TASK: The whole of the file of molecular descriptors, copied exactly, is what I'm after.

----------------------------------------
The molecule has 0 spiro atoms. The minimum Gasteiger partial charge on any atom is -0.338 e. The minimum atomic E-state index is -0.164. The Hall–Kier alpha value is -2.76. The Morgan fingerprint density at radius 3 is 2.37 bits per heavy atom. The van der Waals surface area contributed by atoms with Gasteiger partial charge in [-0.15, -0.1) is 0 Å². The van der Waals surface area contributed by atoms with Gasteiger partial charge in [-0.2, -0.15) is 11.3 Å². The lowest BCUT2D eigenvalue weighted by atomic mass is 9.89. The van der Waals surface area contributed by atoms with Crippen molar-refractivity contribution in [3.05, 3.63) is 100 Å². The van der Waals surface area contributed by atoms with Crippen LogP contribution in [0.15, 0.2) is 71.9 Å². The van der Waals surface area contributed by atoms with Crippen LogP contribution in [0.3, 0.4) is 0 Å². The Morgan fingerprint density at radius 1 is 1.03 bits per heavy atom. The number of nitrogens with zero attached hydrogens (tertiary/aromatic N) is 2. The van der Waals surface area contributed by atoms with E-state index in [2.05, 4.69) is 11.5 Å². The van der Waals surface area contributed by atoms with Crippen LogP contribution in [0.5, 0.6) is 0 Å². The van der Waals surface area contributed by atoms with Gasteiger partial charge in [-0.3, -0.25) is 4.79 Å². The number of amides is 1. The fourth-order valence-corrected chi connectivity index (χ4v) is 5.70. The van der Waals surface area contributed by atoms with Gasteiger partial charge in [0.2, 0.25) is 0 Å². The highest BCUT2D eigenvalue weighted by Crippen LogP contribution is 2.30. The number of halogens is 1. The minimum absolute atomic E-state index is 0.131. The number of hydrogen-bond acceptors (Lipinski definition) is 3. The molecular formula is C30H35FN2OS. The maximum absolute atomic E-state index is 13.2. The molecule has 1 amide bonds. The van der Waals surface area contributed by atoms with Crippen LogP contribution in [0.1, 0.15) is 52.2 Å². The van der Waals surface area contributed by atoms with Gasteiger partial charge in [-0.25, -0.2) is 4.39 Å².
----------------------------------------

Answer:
The molecule has 0 spiro atoms. The minimum Gasteiger partial charge on any atom is -0.338 e. The minimum atomic E-state index is -0.164. The Hall–Kier alpha value is -2.76. The Morgan fingerprint density at radius 3 is 2.37 bits per heavy atom. The van der Waals surface area contributed by atoms with Gasteiger partial charge in [-0.15, -0.1) is 0 Å². The van der Waals surface area contributed by atoms with Gasteiger partial charge in [-0.2, -0.15) is 11.3 Å². The lowest BCUT2D eigenvalue weighted by atomic mass is 9.89. The van der Waals surface area contributed by atoms with Crippen molar-refractivity contribution in [3.05, 3.63) is 100 Å². The van der Waals surface area contributed by atoms with Crippen LogP contribution in [0.15, 0.2) is 71.9 Å². The van der Waals surface area contributed by atoms with Crippen LogP contribution in [0.3, 0.4) is 0 Å². The Morgan fingerprint density at radius 1 is 1.03 bits per heavy atom. The number of nitrogens with zero attached hydrogens (tertiary/aromatic N) is 2. The van der Waals surface area contributed by atoms with E-state index in [2.05, 4.69) is 11.5 Å². The van der Waals surface area contributed by atoms with Crippen LogP contribution in [0.5, 0.6) is 0 Å². The van der Waals surface area contributed by atoms with Gasteiger partial charge in [-0.3, -0.25) is 4.79 Å². The number of amides is 1. The fourth-order valence-corrected chi connectivity index (χ4v) is 5.70. The van der Waals surface area contributed by atoms with Gasteiger partial charge in [0.2, 0.25) is 0 Å². The highest BCUT2D eigenvalue weighted by Crippen LogP contribution is 2.30. The number of halogens is 1. The minimum absolute atomic E-state index is 0.131. The number of hydrogen-bond acceptors (Lipinski definition) is 3. The molecular formula is C30H35FN2OS. The maximum absolute atomic E-state index is 13.2. The molecule has 1 amide bonds. The van der Waals surface area contributed by atoms with Crippen LogP contribution in [0.1, 0.15) is 52.2 Å². The van der Waals surface area contributed by atoms with Gasteiger partial charge in [-0.25, -0.2) is 4.39 Å².